What I'm reviewing today is the "Hoya PRO1 Digital ND8 filter" which comes from a manufacture with a good name for quality optics.
A ND (Neutral Density) filter is an "add on" for DSLR as well as older film cameras, designed (in this types case) to simply screw on to the front of your lens. Their purpose is to reduce the amount of light that passes through the lens to the camera sensor. This has a number of applications for photography. It allows you to use longer shutter speeds (for when you want to create movement in a waterfall for example instead of a static shot) without suffering blow out or over exposed images. It reduces very bright light when you require a narrow depth of field. Extending exposure times, and if your still using film it allows you to use a higher speed film in bright light.
The filter also has a knock-on effect of protecting the front of your lens from any damage that may occur (being much cheaper to replace the filter than your lens.) You may not want to keep this filter attached the entire time for the effect it has on photographs (an UV filter would be better.)
This filter has a thread size of 55mm which means it will only fit lens that have the same size on their front element (most lens have the filter size printed on them). Unless your using stepping rings please ensure you purchase the correct size (the model does come in different sizes from 52-88mm should you need it.)
The ND8 number with this filter refers to it's F-Stop reduction (with other filters ranging from ND2 to ND64 and beyond). In technical terms this "8" means it offers a F-Stop reduction of "3" with a transmittance of 12.5% I often find that this level is perfect for most uses, unless your planning a very long shutter time or time lapse photograph.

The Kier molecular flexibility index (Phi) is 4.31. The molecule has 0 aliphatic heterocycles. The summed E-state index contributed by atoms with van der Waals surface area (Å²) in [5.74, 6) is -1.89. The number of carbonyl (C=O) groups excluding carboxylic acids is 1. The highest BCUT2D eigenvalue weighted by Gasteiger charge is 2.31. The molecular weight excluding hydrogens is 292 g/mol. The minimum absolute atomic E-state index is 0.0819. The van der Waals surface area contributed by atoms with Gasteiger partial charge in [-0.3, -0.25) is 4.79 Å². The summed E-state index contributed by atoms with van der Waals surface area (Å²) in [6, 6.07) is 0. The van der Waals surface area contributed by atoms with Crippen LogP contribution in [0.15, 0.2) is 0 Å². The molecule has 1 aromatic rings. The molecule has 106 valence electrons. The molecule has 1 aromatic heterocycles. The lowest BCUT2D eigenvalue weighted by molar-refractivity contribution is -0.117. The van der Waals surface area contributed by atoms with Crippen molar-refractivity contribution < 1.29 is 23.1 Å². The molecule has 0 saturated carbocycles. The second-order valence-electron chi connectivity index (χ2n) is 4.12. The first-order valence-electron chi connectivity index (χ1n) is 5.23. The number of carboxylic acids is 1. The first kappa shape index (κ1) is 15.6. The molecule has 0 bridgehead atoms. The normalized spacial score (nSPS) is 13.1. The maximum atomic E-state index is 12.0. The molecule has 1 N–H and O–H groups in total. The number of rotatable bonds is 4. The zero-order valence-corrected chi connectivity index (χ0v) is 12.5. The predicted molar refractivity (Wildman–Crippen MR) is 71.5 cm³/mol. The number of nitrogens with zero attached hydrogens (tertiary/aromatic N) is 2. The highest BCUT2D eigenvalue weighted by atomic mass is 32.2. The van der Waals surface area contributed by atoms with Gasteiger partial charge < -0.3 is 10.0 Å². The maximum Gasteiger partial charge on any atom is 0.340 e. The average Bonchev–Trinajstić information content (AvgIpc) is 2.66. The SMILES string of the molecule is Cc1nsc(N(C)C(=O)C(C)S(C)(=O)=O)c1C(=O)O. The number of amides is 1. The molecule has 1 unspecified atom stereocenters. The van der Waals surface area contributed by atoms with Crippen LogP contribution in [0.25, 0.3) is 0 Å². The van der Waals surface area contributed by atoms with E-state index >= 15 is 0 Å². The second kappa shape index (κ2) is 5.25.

Build quality is very good and there is no noticeable effect on image quality (some people would argue that another piece of glass on your lens would have that effect.) It's quick and easy to fit to your lens requiring a matter of seconds, however it is pretty slim so those with big fingers may struggle. It's important to remember not to over tighten the filter as it can very easily become stuck. There are special tools you can buy in case this ever happens to you. It's worth noting that you can also still use a lens hood with the filter if you want to.
The filter comes in a small plastic Petri dish like carry case, which I do have my doubts about as it allows the filter to move around a lot. I keep mine in a filter wallet which offers more protection as well as being able to store all your filters together.
Using this ND filter will allow your photography to expand and develop into new realms, without having to spend hundreds. It's biggest use would be with landscape photography but can be used with so other fields as well.
Hoya filters do seem to be very popular and common, to be honest I'm not surprised as they do exactly what their built to do for a very reasonable price and this PRO1 Digital filter is no exception. There are cheaper ND filters in the market but you always take a chance on quality.
If your looking for a great ND filter then this is one of the best at this price range (at time of publishing you can purchase this ND filter online for £27.50)
(I'm a reviewer on Amazon, and some my reviews are copied from there to dooyoo. Please feel free to check out my Amazon profile under my real name of Mr Andrew M Kerr.)
This ND8 filter reduce the amount of light entering the lens so wider apertures can be selected, which is perfect for portraiture to reduce depth of field. Subject appears crisp and clear while the background becomes a soft blur. Also widely used for photographs of waterfalls and other nature scenes to emphasize movement.